The Organization of Circadian Clocks in Animals


Metazoans from Drosophila to humans possess circadian clocks in most cells of the body. As mentioned above, each of these clocks is cell-autonomous – it is capable of functioning without input from any other cells (Welsh et al., 1995). Nevertheless, the period length of such clocks is only approximately 24 hours. Hence, the cells must be synchronized regularly with one another and with the environment. For many transparent and semi-transparent organisms (from bacteria to zebrafish), light can entrain the rhythms of each cell directly (e.g. Plautz et al., 1997; Whitmore et al., 2000).

In higher vertebrates, however, this synchronization is a hierarchical process. A master clock – the suprachiasmatic nucleus (SCN) of the hypothalamus in mammals – communicates timing information to most cells of the body via a range of direct and indirect cues (body temperature, feeding time, and circulating hormones such as glucocorticoids). The SCN itself is synchronized to light-dark cycles via the retionohypothalamic tract in a strictly ocular mechanism involving multiple photoreceptors (reviewed in Ben-Schlomo and Kyriacou, 2002). Finally, a subset of genes in some peripheral tissues can bypass this hierarchical signaling and directly respond to acute light stimulation communicated via the parasympathetic nervous system (Ishida et al., 2005). This organisation is depicted below in Figure 2.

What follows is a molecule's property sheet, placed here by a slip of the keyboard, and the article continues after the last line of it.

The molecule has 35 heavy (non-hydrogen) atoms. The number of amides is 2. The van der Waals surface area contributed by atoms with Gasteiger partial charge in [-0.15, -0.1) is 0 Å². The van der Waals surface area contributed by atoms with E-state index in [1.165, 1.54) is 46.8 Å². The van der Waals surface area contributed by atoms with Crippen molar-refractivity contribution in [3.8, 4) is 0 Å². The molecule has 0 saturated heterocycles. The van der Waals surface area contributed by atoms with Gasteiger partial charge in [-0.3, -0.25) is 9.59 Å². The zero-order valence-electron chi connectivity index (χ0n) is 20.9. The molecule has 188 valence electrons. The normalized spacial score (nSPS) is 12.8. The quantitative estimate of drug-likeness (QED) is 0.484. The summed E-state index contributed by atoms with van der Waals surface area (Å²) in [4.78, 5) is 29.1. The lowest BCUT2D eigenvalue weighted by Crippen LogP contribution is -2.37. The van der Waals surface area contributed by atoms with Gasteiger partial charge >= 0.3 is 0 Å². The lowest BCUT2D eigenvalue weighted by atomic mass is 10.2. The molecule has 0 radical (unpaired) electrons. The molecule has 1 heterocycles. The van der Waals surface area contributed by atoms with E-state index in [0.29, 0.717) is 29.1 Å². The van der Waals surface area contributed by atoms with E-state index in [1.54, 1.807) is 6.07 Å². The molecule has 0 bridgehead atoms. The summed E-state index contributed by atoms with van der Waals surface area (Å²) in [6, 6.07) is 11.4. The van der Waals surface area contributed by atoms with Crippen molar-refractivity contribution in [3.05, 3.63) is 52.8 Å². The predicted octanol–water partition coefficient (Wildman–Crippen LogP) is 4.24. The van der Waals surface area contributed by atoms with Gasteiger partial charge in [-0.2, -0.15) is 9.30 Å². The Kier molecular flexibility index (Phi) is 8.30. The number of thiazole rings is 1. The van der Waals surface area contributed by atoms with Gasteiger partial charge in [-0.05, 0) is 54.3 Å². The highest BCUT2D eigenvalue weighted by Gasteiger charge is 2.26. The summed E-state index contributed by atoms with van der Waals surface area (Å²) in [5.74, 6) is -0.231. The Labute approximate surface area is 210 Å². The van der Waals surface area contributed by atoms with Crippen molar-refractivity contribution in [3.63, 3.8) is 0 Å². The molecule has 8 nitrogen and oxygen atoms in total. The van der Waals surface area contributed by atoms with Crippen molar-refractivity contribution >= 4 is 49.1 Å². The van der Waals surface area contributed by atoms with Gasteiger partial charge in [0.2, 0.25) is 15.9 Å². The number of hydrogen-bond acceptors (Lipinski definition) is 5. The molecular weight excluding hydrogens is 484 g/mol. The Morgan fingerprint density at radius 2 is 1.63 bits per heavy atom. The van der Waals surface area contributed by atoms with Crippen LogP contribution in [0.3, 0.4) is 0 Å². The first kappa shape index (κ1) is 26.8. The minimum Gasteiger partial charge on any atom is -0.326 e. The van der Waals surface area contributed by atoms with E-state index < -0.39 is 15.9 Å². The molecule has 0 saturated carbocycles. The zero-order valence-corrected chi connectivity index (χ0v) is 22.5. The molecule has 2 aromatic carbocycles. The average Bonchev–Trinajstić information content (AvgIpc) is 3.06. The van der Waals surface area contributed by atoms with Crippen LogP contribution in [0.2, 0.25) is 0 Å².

Figure 2. Hierarchical organization of circadian clocks. Although each cell possesses a cell-autonomous circadian oscillator, these oscillators must be synchronized to the light of the outside world. In lower organisms, this process happens independently in each tissue. In higher vertebrates, however, peripheral oscillators are synchronized by a central clock which is itself entrained by light.


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